Monday, October 24, 2011

Nature Commentary on Decline of Violence

The latest issue of Nature has this interesting commentary on the decline of violence. A sample:

“The twentieth century was the bloodiest in history.” This frequently asserted claim is popular among the romantic, the religious, the nostalgic and the cynical. They use it to impugn a range of ideas that flourished in that century, including science, reason, secularism, Darwinism and the ideal of progress. But this historical factoid is rarely backed up by numbers, and it is almost certainly an illusion. We are prone to think that modern life is more violent because historical records from recent eras are more complete, and because the human mind overestimates the frequency of vivid, memorable events. We also care more about violence today. Ancient histories are filled with glorious conquests that today would be classified as genocide, and the leaders known to history as So-and-So the Great would today be prosecuted as war criminals.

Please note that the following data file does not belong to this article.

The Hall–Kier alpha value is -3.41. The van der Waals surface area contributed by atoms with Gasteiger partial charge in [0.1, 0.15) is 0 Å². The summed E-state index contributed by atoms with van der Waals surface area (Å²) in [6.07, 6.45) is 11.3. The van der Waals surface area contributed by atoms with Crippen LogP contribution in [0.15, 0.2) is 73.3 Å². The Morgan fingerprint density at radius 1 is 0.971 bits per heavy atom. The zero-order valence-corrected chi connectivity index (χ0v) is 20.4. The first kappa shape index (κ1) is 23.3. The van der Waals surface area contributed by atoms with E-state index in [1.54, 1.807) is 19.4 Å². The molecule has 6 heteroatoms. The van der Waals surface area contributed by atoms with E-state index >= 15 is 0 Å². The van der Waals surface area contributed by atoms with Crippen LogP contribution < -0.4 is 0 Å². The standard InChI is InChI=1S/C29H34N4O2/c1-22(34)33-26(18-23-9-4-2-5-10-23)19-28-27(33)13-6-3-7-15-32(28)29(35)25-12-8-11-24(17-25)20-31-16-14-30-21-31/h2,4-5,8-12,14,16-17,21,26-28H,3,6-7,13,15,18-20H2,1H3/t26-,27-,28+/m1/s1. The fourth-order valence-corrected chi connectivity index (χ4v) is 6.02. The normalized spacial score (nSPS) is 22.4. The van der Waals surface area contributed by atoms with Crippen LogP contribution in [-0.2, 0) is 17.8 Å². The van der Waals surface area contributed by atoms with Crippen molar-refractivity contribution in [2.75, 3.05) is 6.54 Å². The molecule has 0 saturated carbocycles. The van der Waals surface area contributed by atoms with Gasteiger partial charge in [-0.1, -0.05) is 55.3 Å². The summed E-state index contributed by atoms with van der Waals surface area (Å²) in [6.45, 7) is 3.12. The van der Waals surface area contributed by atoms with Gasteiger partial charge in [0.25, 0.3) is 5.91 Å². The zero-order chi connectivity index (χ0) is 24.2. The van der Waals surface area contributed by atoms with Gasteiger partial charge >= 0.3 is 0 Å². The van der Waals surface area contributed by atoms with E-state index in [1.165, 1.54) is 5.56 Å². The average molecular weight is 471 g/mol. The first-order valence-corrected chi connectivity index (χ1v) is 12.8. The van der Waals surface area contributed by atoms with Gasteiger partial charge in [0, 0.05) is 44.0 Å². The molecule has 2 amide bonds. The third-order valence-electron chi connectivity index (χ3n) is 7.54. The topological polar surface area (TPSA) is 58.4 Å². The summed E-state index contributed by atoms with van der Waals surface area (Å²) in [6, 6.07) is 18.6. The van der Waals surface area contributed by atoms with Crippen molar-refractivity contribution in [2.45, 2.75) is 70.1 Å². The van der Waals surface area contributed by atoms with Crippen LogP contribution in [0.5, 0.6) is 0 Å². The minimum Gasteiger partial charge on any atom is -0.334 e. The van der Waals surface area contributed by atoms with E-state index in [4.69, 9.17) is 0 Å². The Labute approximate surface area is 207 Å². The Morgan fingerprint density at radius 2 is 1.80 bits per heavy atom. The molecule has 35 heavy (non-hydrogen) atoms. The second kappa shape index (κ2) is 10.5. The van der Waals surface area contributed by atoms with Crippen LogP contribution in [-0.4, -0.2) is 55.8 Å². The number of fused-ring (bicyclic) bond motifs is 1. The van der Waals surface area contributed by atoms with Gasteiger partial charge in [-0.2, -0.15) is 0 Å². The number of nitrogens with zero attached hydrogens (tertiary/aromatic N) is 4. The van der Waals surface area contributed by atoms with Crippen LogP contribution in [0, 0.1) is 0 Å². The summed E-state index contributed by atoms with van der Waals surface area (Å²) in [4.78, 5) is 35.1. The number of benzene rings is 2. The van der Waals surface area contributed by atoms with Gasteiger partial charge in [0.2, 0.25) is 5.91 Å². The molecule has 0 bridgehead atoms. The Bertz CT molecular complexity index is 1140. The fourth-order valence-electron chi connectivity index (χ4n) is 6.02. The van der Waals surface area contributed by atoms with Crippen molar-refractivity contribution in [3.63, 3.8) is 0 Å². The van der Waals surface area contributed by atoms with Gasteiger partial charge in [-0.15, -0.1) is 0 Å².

Attempts to quantify the death tolls from earlier centuries suggest that many of the collapsing empires, conquering maniacs, horse-tribe invasions, slave trades and annihilations of native peoples had individual death tolls that, adjusted for population, are comparable to those of each of the two world wars. War before civilization was even bloodier. Forensic archaeology and ethnographic demography suggest that around 15% of people living in non-state societies died violently — five times the proportion of violent deaths in the twentieth century from war, genocide and man-made famines combined.